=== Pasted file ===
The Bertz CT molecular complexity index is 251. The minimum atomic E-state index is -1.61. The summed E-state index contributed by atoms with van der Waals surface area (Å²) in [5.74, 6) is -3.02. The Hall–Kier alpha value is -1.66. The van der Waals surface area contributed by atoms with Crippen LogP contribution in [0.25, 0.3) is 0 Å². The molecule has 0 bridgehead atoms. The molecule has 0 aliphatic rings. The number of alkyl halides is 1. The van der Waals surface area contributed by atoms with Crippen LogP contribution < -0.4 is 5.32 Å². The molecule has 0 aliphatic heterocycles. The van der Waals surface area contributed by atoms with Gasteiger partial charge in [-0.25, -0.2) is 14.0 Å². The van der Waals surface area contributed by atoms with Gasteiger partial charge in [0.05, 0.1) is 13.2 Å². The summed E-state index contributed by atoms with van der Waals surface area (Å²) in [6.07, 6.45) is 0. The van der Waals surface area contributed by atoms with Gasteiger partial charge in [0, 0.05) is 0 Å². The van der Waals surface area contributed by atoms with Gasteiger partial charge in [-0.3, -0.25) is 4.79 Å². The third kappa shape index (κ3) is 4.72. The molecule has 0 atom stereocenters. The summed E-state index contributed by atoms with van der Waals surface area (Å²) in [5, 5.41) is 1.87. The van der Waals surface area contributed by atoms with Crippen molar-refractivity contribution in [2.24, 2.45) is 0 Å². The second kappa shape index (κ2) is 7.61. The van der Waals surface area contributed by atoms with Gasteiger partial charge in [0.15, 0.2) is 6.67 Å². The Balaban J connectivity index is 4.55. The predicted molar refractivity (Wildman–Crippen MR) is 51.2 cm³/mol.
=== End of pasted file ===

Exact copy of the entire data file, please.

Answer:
The Bertz CT molecular complexity index is 251. The minimum atomic E-state index is -1.61. The summed E-state index contributed by atoms with van der Waals surface area (Å²) in [5.74, 6) is -3.02. The Hall–Kier alpha value is -1.66. The van der Waals surface area contributed by atoms with Crippen LogP contribution in [0.25, 0.3) is 0 Å². The molecule has 0 bridgehead atoms. The molecule has 0 aliphatic rings. The number of alkyl halides is 1. The van der Waals surface area contributed by atoms with Crippen LogP contribution < -0.4 is 5.32 Å². The molecule has 0 aliphatic heterocycles. The van der Waals surface area contributed by atoms with Gasteiger partial charge in [-0.25, -0.2) is 14.0 Å². The van der Waals surface area contributed by atoms with Gasteiger partial charge in [0.05, 0.1) is 13.2 Å². The summed E-state index contributed by atoms with van der Waals surface area (Å²) in [6.07, 6.45) is 0. The van der Waals surface area contributed by atoms with Gasteiger partial charge in [0, 0.05) is 0 Å². The van der Waals surface area contributed by atoms with Gasteiger partial charge in [-0.3, -0.25) is 4.79 Å². The third kappa shape index (κ3) is 4.72. The molecule has 0 atom stereocenters. The summed E-state index contributed by atoms with van der Waals surface area (Å²) in [5, 5.41) is 1.87. The van der Waals surface area contributed by atoms with Crippen molar-refractivity contribution in [2.24, 2.45) is 0 Å². The second kappa shape index (κ2) is 7.61. The van der Waals surface area contributed by atoms with Gasteiger partial charge in [0.15, 0.2) is 6.67 Å². The Balaban J connectivity index is 4.55. The predicted molar refractivity (Wildman–Crippen MR) is 51.2 cm³/mol.